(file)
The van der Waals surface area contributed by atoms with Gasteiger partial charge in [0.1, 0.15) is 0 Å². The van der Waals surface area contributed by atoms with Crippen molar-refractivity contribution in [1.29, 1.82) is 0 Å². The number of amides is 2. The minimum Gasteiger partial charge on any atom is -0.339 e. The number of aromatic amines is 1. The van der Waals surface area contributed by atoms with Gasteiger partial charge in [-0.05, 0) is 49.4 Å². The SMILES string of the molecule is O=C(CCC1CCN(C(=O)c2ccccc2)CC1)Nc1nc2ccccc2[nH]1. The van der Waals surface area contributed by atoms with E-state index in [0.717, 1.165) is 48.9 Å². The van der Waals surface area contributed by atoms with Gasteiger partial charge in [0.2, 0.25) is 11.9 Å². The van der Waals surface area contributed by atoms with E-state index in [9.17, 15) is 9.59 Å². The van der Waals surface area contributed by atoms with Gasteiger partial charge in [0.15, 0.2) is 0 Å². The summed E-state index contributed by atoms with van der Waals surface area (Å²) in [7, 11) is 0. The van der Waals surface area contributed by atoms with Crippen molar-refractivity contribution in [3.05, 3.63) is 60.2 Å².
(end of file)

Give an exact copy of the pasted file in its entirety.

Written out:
The van der Waals surface area contributed by atoms with Gasteiger partial charge in [0.1, 0.15) is 0 Å². The van der Waals surface area contributed by atoms with Crippen molar-refractivity contribution in [1.29, 1.82) is 0 Å². The number of amides is 2. The minimum Gasteiger partial charge on any atom is -0.339 e. The number of aromatic amines is 1. The van der Waals surface area contributed by atoms with Gasteiger partial charge in [-0.05, 0) is 49.4 Å². The SMILES string of the molecule is O=C(CCC1CCN(C(=O)c2ccccc2)CC1)Nc1nc2ccccc2[nH]1. The van der Waals surface area contributed by atoms with E-state index in [0.717, 1.165) is 48.9 Å². The van der Waals surface area contributed by atoms with Gasteiger partial charge in [0.2, 0.25) is 11.9 Å². The van der Waals surface area contributed by atoms with E-state index in [9.17, 15) is 9.59 Å². The van der Waals surface area contributed by atoms with Gasteiger partial charge in [0.15, 0.2) is 0 Å². The summed E-state index contributed by atoms with van der Waals surface area (Å²) in [7, 11) is 0. The van der Waals surface area contributed by atoms with Crippen molar-refractivity contribution in [3.05, 3.63) is 60.2 Å².